Logos have always fascinated me and so I get excited when I learn more about how the great ones get designed. These small symbols often made up of simple shapes or even the intersection of letters can take on a very large meaning. Barack Obama’s 2008 campaign logo quickly captured a nation and then the world’s hopes and dreams. It eventually took on a life of its own and became instantly recognizable – it was plastered on everything and came to mean so much to so many.
The culmination of months of design, photography, and development have been assembled together and launched onto the information superhighway….and its name – Neela Bags. Neela Bags is a new, reusable bag venture for those who want to be environmentally friendly and stylish at the same time. When Neela’s founders approached us to create their web site and provide art direction they were looking for a way to show off their stylish bags and demonstrate the company’s commitment to environmental issues all within a clean, modern design. We’re very happy with how things turned out. Jump over to Neela Bags and let us know what you think.
Great web site design concentrates on the small picture as well as the big picture. Little things like icons and graphics turn a web site into a memorable browsing experience. The next time you’re looking into a new product that you might purchase take a look at the company’s web site and look at their visuals. More often than not, if they have great images or icons they probably have a great product – look here & here. The thinking is if you’re going to spend hours, days, and weeks obsessing over the graphic imagery of your web site, you’ve probably spent twice as long designing a great product that will satisfy you’re customers.
I just returned from a trip back to the Bay Area to help one of 2 Out of Three’s clients with this idea – delivery on the small things. We spent four marathon days capturing creative and high quality product and lifestyle images for the Neela Bags‘ website, which will be launching in the next few weeks.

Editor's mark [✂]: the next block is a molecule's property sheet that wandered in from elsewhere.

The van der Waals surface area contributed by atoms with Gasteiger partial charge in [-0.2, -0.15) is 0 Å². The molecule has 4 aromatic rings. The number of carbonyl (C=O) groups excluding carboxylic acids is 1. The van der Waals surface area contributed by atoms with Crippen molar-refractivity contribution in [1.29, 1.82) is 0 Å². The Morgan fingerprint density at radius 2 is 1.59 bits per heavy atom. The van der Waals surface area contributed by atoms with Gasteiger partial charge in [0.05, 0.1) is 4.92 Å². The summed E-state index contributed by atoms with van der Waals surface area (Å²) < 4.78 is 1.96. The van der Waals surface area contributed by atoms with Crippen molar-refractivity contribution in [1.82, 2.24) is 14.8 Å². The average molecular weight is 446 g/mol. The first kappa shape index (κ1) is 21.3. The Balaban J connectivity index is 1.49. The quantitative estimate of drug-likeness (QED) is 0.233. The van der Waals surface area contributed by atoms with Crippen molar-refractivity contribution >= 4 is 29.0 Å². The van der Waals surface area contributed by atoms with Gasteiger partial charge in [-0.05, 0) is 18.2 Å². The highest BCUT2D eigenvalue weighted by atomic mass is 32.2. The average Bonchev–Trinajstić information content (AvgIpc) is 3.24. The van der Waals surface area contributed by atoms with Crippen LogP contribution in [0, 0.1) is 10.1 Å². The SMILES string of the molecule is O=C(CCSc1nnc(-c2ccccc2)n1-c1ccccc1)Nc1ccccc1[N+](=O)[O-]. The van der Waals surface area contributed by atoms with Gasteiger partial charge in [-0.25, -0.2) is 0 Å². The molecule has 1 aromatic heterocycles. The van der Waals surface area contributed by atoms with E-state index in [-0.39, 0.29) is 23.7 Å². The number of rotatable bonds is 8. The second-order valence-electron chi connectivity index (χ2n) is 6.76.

We went into the four days of shooting with ideas for eight different types of shots at six separate locations around the cities of San Mateo and Burlingame. Everything from detailed product shots, to lifestyle shots, to images of the company’s founders we’re taken. It’s fun to look at some of the numbers involved in our 4 days of shooting.
2 Out of Three recently finished a project for our former Electronic Arts colleague Nitzan Wilnai and his new video game social network VG Views. Working closely with Nitzan – and the 2 Out of Three engineering team – we created a site we’re very proud to show off. We also thought it would be fun to take you through the design processfor VG Views; showing you some of the wireframes, rejected logo designs and the multiple stages of web site design.
For each project it’s good to try and get to the core of the product or service that is being offered. In the case of VG Views we did not have to do much research as we have been working in the video game industry for over six years. So when it came time to find a design metaphor that encompassed the variety of different video games and gaming platforms we quickly gravitated to the idea of pixels. All video games – from low fidelity cell phone games to the graphic intensive games found on the “Play Station 3” are made from pixels – therefore, it just made sense to create the logo and website design for VG Views with pixels in mind.
I recently started reading Designing Interactions by Bill Moggridge, one of the founders of the influential product design firm IDEO. The book is a fascinating compilation of interviews and analysis of the best designed and most innovative digital products. It covers everything from the industrial design theories behind the original laptop to the interface design for Google’s search page and all in between.
In particular, I was struck by Monggridge’s definition of essential design skills that he stated early on it the book:
The core skills of design are synthesis, understanding people, and iterative prototyping.